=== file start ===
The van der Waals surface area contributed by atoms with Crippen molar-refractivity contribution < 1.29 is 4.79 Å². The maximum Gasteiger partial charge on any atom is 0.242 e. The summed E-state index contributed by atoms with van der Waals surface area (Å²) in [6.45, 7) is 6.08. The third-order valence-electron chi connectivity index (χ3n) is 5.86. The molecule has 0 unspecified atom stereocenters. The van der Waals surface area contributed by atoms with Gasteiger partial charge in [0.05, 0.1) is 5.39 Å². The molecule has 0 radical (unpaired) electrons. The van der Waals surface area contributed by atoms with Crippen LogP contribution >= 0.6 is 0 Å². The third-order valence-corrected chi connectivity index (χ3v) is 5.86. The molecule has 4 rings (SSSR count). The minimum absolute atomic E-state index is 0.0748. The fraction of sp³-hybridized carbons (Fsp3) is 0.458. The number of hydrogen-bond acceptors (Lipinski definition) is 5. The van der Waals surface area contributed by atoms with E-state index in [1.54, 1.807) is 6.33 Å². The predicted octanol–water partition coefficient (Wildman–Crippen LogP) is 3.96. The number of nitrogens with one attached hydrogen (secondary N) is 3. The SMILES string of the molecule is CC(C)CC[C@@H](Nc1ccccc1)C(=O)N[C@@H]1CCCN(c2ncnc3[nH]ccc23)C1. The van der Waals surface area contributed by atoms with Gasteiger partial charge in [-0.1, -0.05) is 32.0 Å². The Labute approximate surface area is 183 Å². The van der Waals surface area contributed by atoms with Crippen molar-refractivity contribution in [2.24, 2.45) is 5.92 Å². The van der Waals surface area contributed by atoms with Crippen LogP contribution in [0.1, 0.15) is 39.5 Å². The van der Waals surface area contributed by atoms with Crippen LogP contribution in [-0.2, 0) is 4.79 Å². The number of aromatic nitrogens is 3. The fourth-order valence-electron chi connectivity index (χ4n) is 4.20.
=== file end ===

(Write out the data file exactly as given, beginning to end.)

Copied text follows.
The van der Waals surface area contributed by atoms with Crippen molar-refractivity contribution < 1.29 is 4.79 Å². The maximum Gasteiger partial charge on any atom is 0.242 e. The summed E-state index contributed by atoms with van der Waals surface area (Å²) in [6.45, 7) is 6.08. The third-order valence-electron chi connectivity index (χ3n) is 5.86. The molecule has 0 unspecified atom stereocenters. The van der Waals surface area contributed by atoms with Gasteiger partial charge in [0.05, 0.1) is 5.39 Å². The molecule has 0 radical (unpaired) electrons. The van der Waals surface area contributed by atoms with Crippen LogP contribution >= 0.6 is 0 Å². The third-order valence-corrected chi connectivity index (χ3v) is 5.86. The molecule has 4 rings (SSSR count). The minimum absolute atomic E-state index is 0.0748. The fraction of sp³-hybridized carbons (Fsp3) is 0.458. The number of hydrogen-bond acceptors (Lipinski definition) is 5. The van der Waals surface area contributed by atoms with E-state index in [1.54, 1.807) is 6.33 Å². The predicted octanol–water partition coefficient (Wildman–Crippen LogP) is 3.96. The number of nitrogens with one attached hydrogen (secondary N) is 3. The SMILES string of the molecule is CC(C)CC[C@@H](Nc1ccccc1)C(=O)N[C@@H]1CCCN(c2ncnc3[nH]ccc23)C1. The van der Waals surface area contributed by atoms with Gasteiger partial charge in [-0.1, -0.05) is 32.0 Å². The Labute approximate surface area is 183 Å². The van der Waals surface area contributed by atoms with Crippen molar-refractivity contribution in [2.24, 2.45) is 5.92 Å². The van der Waals surface area contributed by atoms with Crippen LogP contribution in [0.1, 0.15) is 39.5 Å². The van der Waals surface area contributed by atoms with Crippen LogP contribution in [-0.2, 0) is 4.79 Å². The number of aromatic nitrogens is 3. The fourth-order valence-electron chi connectivity index (χ4n) is 4.20.